Some argue that people might unduly make such a final decision because they are depressed or feel they are a burden to others, and that unscrupulous relatives might seek to manipulate a patient. Overseas experience suggests these concerns are misplaced. Another issue the committee report might raise is definitional boundaries. What should be the definition of terminal, for example? We believe settling this is also readily within the capacity of our lawmakers.
As we have stressed in the past, we do not support voluntary euthanasia advocate Dr Philip Nitschke, because through his organisation, Exit International, he aids people who are not terminally ill to die by suicide, and we are concerned he is fuelling inappropriate demand – and an online black market – for a particular drug being used to induce death. It is in the public interest to pass a law that permits medical practitioners such as Dr Syme to offer peace to terminally ill patients but prevents those like Dr Nitschke from facilitating the death of people who should instead receive treatment.
The time has come for Australia's political leaders to not only grant a conscience vote, but to urge their colleagues to advance our civilisation by passing well-honed legislation. This issue concerns all humanity. It transcends party politics, and it behoves our elected representatives to show courage and decency by delivering an enlightened, compassionate change.
Article in The Age:By Julia Medew
Liberal Senator Ian Macdonald. Photo: Alex Ellinghausen
By his own admission, veteran politician Ian Macdonald is a "nasty shit" in federal parliament, but he quickly loses his trademark belligerence when discussing his late mother, Gladys.
After chairing a committee examining a new voluntary euthanasia bill, the Liberal Party senator says his mother's prolonged demise has partly shaped his view that terminally ill Australians should have a right to die, provided a law has adequate safeguards in it to protect vulnerable people such as those with mental illnesses.
In a candid interview, Senator Macdonald, an Anglican, said his beloved mother lived for seven years in a Queensland hospital after a severe stroke paralysed her right side in 1983, robbing her of most of her mobility, speech and quality of life.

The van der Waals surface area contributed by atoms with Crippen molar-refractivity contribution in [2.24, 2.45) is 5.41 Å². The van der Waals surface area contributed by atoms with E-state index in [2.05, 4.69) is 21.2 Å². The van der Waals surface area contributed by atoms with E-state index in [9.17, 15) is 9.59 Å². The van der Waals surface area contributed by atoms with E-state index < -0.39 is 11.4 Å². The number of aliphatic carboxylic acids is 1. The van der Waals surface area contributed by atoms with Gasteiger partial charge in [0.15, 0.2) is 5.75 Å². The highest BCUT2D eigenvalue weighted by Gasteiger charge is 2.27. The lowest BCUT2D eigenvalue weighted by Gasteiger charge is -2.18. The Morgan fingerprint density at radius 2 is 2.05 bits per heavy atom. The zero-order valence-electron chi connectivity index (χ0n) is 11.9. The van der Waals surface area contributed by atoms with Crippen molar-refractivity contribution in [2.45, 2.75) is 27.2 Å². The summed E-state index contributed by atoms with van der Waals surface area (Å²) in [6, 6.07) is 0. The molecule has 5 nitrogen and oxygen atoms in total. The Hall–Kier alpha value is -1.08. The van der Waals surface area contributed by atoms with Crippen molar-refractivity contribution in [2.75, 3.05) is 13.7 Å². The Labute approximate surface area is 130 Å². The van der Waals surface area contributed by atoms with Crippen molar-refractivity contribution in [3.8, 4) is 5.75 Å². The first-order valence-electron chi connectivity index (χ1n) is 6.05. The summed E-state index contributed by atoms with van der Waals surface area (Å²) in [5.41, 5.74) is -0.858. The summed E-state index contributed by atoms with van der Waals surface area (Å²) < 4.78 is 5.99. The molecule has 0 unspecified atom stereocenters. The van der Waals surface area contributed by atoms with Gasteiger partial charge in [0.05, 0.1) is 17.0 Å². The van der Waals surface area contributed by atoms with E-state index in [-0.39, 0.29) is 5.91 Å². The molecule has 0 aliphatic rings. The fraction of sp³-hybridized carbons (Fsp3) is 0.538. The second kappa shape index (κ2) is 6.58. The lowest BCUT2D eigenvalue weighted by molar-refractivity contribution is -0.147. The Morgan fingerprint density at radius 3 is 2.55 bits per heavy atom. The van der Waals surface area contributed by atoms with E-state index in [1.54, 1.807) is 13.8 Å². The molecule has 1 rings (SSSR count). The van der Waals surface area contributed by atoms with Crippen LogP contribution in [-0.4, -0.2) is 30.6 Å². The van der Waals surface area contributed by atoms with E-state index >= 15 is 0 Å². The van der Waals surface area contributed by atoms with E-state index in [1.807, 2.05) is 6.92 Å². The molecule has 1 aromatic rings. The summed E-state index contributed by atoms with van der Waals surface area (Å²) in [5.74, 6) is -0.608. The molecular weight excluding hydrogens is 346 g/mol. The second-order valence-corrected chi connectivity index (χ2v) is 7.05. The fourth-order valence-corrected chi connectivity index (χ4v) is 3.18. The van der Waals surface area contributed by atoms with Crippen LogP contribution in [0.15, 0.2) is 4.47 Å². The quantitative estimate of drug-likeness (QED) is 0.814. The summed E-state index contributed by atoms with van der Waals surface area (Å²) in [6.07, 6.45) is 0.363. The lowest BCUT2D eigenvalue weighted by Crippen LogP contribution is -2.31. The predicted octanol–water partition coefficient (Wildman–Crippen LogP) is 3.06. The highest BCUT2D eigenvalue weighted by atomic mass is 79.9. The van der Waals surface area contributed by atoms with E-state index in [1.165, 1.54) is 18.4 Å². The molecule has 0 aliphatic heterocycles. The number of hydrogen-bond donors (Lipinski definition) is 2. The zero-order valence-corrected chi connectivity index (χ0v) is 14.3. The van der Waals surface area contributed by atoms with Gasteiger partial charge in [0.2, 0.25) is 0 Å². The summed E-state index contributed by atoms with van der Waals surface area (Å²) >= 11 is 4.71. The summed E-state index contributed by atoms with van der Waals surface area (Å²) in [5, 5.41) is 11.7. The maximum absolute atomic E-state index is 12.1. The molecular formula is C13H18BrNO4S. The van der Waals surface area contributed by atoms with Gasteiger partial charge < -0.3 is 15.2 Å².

Despite teaching herself to write with her left hand and to say "yes", "no" and "I love you", six years after her catastrophic stroke she indicated she had had enough.
"There came a stage where she started spitting out pills… but they sort of stood there and watched her take them," he said.
After that tactic failed, she started to refuse food and water. But it took seven months of starvation for her body to finally give in.
"She effectively starved herself to death… That is not a nice way to go," he said.
"At the end, I can remember the doctor saying to Mum 'It's time now Mac, isn't it?' and Mum gave her a sort of weak nod, and then she (the doctor) did something, I'm not sure what."
Senator Macdonald does not want to comment on what that action might have been or whether it hastened his mother's death because he knows there is a grey area for doctors who want to relieve people's suffering at the end of their lives without being seen to euthanase them.
In Australia, it is legal for doctors to use potentially lethal doses of drugs at the end of life, provided their primary intention is to relieve pain. But it is also illegal to assist a suicide, so doctors risk prosecution if they provide fatal doses of drugs to people wanting help to end their lives.
Senator Macdonald does not know if his mother would have qualified for euthanasia under the current "dying with dignity medical services" bill being proposed by Greens Senator Richard Di Natale, but says that if he found himself in her position, he would want a doctor to help him die peacefully when the time was right.